According to political sources, the decision comes as the Christian Lebanese Forces (LF) party refused to name neither Hariri nor anyone else for prime minister, as they have stated they want a cabinet of independent specialists to lead the government.
The current stance of the LF would place Lebanon's sectarian power-sharing political system at an impasse as the prime minister must always be a Sunni Muslim, the president a Maronite Christian and the speaker of Parliament a Shia Muslim.
A statement from Hariri's office said that the caretaker PM requested that President Michel Aoun postpone the binding parliamentary consultations "in order to avoid adding constitutional and national problems to the great social, economic and financial crisis facing our country". Aoun rescheduled the talks for Thursday.
“He can’t come to office without [either] of the big Christian blocs,” said Deputy editor-in-chief of the An-Nahar newspaper Nabil Boumonsef said, adding that he doesn’t “expect from now until Thursday morning we will find a miraculous solution.”
Hariri resigned on Oct. 29 in the face of nationwide protests against Lebanon’s ruling elite. His decision toppled a coalition government including the powerful, Iran-backed Shia Muslim group Hezbollah, which opposed the decision.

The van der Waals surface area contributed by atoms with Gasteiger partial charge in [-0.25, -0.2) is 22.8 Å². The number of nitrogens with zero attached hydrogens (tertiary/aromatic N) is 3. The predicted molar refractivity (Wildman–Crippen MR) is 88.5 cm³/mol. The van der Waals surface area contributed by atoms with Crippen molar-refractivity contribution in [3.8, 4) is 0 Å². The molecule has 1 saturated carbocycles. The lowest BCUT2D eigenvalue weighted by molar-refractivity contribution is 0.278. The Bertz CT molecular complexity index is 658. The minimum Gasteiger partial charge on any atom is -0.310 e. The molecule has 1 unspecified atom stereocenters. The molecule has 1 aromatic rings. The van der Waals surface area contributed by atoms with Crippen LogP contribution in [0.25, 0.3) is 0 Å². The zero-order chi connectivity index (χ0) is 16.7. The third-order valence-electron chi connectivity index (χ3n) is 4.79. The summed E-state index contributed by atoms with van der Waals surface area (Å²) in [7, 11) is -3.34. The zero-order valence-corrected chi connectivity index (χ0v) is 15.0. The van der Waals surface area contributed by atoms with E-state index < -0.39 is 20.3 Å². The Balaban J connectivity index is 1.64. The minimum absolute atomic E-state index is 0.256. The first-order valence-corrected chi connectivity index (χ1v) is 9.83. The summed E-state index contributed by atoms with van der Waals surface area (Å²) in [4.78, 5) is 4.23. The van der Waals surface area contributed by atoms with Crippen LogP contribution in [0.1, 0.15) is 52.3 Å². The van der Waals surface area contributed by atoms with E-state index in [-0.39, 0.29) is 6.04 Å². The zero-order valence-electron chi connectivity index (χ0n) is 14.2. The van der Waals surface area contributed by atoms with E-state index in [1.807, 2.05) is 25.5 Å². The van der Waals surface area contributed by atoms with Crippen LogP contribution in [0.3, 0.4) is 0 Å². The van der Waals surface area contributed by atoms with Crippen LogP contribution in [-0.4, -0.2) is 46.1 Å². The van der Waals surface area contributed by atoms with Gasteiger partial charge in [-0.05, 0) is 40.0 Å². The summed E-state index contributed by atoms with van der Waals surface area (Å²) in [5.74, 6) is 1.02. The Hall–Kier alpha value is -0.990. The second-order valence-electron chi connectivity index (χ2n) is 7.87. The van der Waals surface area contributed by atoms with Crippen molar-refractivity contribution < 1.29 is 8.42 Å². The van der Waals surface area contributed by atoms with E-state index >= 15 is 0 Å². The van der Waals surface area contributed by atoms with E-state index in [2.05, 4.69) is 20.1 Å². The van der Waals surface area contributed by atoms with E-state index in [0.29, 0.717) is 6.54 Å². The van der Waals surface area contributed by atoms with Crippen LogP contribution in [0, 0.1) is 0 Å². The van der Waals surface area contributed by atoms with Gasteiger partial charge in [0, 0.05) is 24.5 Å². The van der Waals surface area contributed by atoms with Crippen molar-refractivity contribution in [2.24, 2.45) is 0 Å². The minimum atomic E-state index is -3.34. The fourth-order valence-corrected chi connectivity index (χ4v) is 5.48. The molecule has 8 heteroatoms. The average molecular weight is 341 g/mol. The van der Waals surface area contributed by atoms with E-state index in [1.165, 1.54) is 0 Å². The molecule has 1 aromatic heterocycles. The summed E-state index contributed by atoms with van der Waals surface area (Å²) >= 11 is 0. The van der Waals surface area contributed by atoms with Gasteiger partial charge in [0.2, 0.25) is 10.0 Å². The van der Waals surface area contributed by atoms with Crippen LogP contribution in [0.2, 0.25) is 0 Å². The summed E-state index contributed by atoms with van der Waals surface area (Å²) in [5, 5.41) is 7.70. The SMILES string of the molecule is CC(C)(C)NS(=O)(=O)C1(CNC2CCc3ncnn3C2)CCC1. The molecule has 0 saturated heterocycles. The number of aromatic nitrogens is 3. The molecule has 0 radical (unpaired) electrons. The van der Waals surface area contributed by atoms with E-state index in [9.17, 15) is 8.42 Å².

After the PM quit, talks to agree on a new cabinet became mired in divisions between the prominent Sunni Muslim politician, who is aligned with Western and Gulf Arab states, and adversaries including Hezbollah.
However, the reemergence of Hariri for the premiership sparked a new wave of protests in the Arab nation. On Saturday and Sunday, police clashed violently with demonstrators chanted against the security repression and called for an independent new head of government.
Meanwhile, Aoun’s party the Free Patriotic Movement (FPM) has said it will not join a government formed on Hariri’s terms, urging urged an end to “time-wasting.”
With the latest developments, Lebanon’s political crisis deepens as, without the support of the major Christian parties, the FPM and the Lebanese Forces, Hariri’s candidacy is far from guaranteed.
The United Nations’ Special Coordinator for Lebanon Jan Kubis said the weekend violence “showed that postponements of a political solution of the current crisis create a fertile ground for provocations and political manipulation.”
The international body also called on Monday to open an investigation into alleged “excessive force” used against protesters after a violent crackdown.
Since Oct. 17, protesters have been demanding a technocratic government formed by independent experts, non affiliated with traditional political parties to try and find a solution to an economic debacle that has now filtered into the financial system, pushing the country into its worst economic crisis since the 1975-1990 civil war.